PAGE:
(This article belongs to the Special Issue Novel Combustion Techniques for Clean Energy II)
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21 pages, 5206 KiB  
Article
Modelling the Impacts of Hydrogen–Methane Blend Fuels on a Stationary Power Generation Engine
by Kimia Haghighi and Gordon P. McTaggart-Cowan
Energies 2023, 16(5), 2420; https://doi.org/10.3390/en16052420 - 03 Mar 2023
Cited by 6 | Viewed by 1933
Abstract
To reduce greenhouse gas emissions from natural gas use, utilities are investigating the potential of adding hydrogen to their distribution grids. This will reduce the carbon dioxide emissions from grid-connected engines used for stationary power generation, and it may also impact their power [...] Read more.
To reduce greenhouse gas emissions from natural gas use, utilities are investigating the potential of adding hydrogen to their distribution grids. This will reduce the carbon dioxide emissions from grid-connected engines used for stationary power generation, and it may also impact their power output and efficiency. Promisingly, hydrogen and natural gas mixtures have shown encouraging results regarding engine power output, pollutant emissions, and thermal efficiency in well-controlled on-road vehicle applications. This work investigates the effects of adding hydrogen to the natural gas fuel for a lean-burn spark-ignited four-stroke, 8.9 liter eight-cylinder naturally aspirated engine used in a commercial stationary power generation application via an engine model developed in the GT-SUITETM modelling environment. The model was validated for fuel consumption, air flow, and exhaust temperature at two operating modes. The focus of the work was to assess the sensitivity of the engine’s power output, brake thermal efficiency, and pollutant emissions to blends of methane with 0–30% (by volume) hydrogen. Without adjusting for the change in fuel energy, the engine power output dropped by approximately 23% when methane was mixed with 30% by volume hydrogen. It was found that increasing the fueling rate to maintain a constant equivalence ratio prevented this drop in power and reduced carbon dioxide emissions by almost 4.5%. In addition, optimizing the spark timing could partially offset the increases in in-cylinder burned and unburned gas temperatures and in-cylinder pressures that resulted from the faster combustion rates when hydrogen was added to the natural gas. Understanding the effect of fuel change in existing systems can provide insight on utilizing hydrogen and natural gas mixtures as the primary fuel without the need for major changes in the engine. Full article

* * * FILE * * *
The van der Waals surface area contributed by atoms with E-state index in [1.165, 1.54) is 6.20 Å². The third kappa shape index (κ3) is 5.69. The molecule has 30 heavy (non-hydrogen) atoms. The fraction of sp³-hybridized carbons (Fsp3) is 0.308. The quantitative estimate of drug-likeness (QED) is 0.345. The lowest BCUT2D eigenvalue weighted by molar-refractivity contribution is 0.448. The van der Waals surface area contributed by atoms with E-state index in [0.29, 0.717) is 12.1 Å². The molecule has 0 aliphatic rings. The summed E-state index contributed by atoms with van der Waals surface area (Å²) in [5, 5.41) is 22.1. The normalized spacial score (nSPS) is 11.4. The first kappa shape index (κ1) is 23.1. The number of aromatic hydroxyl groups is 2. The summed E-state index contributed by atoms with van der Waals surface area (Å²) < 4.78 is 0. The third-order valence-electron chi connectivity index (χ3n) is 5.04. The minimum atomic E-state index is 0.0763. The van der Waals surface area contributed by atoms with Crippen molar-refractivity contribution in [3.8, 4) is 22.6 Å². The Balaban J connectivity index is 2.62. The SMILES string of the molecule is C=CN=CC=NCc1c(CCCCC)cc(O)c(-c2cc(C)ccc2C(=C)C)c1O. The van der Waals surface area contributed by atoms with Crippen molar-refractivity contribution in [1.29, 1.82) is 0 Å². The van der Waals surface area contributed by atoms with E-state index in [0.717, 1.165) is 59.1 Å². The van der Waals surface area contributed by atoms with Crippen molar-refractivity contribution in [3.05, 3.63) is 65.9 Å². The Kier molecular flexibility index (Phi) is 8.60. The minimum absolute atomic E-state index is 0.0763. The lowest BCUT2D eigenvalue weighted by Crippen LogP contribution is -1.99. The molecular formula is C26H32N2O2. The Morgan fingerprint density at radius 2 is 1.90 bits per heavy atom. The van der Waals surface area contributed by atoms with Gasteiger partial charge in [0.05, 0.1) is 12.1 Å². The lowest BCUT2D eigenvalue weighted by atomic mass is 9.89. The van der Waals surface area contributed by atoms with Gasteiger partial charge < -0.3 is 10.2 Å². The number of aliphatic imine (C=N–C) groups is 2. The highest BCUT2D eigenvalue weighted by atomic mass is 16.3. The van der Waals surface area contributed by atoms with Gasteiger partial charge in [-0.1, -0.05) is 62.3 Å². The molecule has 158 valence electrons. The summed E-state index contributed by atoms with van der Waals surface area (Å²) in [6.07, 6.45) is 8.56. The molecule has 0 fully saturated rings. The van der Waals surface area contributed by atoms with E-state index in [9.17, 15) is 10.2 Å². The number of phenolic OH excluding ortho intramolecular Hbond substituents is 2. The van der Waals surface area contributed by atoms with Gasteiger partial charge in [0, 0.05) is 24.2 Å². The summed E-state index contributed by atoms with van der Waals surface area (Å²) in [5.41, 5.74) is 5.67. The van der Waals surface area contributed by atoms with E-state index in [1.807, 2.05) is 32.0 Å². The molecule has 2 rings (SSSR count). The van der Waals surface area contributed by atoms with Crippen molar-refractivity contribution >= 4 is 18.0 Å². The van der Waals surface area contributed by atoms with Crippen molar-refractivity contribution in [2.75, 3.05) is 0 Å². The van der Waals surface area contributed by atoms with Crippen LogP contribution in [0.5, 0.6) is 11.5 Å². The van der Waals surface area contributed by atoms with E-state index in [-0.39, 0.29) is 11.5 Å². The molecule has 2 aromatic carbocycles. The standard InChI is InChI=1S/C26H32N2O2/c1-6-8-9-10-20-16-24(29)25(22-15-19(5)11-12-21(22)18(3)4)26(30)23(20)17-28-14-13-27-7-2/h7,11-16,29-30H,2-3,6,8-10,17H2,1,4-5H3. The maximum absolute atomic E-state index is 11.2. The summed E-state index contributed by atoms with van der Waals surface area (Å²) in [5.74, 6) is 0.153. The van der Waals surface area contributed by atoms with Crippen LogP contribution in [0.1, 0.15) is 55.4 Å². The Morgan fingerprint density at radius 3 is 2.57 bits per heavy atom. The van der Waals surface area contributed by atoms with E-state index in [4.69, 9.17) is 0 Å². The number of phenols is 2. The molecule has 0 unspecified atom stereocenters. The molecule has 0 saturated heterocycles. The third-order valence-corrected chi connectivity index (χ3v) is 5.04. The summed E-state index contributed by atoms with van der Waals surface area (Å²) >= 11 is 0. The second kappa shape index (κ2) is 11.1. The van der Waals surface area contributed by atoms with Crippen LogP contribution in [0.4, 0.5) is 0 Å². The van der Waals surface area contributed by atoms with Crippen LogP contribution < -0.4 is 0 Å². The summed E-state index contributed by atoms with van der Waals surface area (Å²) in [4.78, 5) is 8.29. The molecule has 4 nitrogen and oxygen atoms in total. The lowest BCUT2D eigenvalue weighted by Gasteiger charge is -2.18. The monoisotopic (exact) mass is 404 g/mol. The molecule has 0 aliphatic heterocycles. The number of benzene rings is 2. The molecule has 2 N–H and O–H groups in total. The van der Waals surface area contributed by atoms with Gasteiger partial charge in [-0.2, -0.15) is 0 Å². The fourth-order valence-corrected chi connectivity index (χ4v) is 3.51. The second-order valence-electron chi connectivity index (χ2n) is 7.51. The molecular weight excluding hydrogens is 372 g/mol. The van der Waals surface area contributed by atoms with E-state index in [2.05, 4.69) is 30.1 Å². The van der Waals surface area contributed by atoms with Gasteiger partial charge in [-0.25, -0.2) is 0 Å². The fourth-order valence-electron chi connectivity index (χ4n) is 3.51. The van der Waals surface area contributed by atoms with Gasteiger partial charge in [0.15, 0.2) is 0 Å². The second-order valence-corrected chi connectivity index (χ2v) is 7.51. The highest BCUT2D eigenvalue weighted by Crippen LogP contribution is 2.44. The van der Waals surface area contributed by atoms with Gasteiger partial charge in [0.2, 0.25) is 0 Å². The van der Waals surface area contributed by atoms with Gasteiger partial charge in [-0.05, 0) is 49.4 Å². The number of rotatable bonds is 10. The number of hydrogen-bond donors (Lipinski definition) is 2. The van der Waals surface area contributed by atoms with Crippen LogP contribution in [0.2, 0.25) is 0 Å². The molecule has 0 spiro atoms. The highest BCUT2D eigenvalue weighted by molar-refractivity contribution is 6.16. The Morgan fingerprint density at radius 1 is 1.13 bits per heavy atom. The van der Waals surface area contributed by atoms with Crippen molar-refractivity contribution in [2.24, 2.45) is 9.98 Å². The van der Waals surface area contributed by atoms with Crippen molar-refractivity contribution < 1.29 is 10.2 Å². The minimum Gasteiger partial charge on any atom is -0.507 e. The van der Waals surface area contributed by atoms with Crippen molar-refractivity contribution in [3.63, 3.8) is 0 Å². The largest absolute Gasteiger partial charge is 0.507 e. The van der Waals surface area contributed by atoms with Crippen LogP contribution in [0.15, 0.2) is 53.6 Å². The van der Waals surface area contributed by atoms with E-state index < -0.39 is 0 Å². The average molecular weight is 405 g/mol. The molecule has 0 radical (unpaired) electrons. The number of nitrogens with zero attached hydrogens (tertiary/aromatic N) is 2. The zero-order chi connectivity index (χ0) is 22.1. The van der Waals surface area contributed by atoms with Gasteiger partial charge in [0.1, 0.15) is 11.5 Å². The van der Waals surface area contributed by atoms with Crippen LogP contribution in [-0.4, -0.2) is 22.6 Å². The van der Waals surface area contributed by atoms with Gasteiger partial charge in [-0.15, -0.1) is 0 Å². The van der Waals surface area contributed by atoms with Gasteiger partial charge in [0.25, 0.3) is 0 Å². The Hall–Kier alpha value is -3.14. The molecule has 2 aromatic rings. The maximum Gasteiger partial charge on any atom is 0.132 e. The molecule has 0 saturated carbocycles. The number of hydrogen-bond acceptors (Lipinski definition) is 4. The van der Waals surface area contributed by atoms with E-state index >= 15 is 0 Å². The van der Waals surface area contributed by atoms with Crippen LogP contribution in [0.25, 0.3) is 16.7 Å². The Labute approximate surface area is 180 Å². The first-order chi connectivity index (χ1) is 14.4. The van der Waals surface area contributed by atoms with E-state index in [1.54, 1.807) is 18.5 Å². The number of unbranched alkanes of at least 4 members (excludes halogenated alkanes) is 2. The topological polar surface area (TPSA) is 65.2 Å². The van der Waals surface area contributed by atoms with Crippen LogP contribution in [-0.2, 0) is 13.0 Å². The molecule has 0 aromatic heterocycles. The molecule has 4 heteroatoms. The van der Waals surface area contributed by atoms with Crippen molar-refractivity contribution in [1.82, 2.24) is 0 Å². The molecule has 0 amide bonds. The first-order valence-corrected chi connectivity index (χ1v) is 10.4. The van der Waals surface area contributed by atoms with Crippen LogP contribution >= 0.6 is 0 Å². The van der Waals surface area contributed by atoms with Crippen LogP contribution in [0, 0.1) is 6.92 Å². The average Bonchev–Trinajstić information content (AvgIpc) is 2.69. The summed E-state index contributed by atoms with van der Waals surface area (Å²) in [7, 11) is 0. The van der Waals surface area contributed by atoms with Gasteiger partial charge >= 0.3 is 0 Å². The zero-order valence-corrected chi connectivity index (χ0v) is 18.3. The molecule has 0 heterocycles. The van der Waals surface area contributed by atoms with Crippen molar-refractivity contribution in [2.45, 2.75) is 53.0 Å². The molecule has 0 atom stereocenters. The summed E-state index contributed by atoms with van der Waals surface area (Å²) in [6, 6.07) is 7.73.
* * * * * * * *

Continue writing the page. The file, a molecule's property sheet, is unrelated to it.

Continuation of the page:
(This article belongs to the Special Issue Novel Combustion Techniques for Clean Energy II)
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15 pages, 3254 KiB  
Article
Enviro-Economic Assessment of HHO–CNG Mixture Utilization in Spark Ignition Engine for Performance and Environmental Sustainability
by Muhammad Usman, Muhammad Ali Ijaz Malik, Rehmat Bashir, Fahid Riaz, Muhammad Juniad Raza, Khubaib Suleman, Abd-ul Rehman, Waqar Muhammad Ashraf and Jaroslaw Krzywanski
Energies 2022, 15(21), 8253; https://doi.org/10.3390/en15218253 - 04 Nov 2022
Cited by 12 | Viewed by 2057
Abstract
Road transportation has received the attention of researchers due to its higher carbon footprint. Alternative fuels present major advantages in terms of environmental sustainability. For this reason, an enviro-economic analysis of alternative fuels carries great significance. However, scarce attempts have been rendered in [...] Read more.
Road transportation has received the attention of researchers due to its higher carbon footprint. Alternative fuels present major advantages in terms of environmental sustainability. For this reason, an enviro-economic analysis of alternative fuels carries great significance. However, scarce attempts have been rendered in order to ascertain the impact of a hydroxy gas (HHO) and compressed natural gas (CNG) mixture on sustainable environmental development. The current study addresses this issue by employing an HHO–CNG mixture and gasoline in spark ignition (SI) engines for the purposes of performance and environmental pollutants measurement. Then, engine emission data were substituted for Weibull distribution in order to establish suitability for 50 and 95% confidence intervals (CIs). The mixture outperformed gasoline in terms of brake-specific fuel consumption (BSFC) and emission contents. On average, hydroxy gas with CNG produced 10.59% lower oxides of nitrogen (NOX) comparative to gasoline. Finally, the enviro-economic analysis also turned out to be in favor of the hydroxy gas mixture owing to a saving of 36.14% in USD/year due to 27.87% lower production of carbon dioxide (CO2) emission. Full article
(This article belongs to the Special Issue Novel Combustion Techniques for Clean Energy II)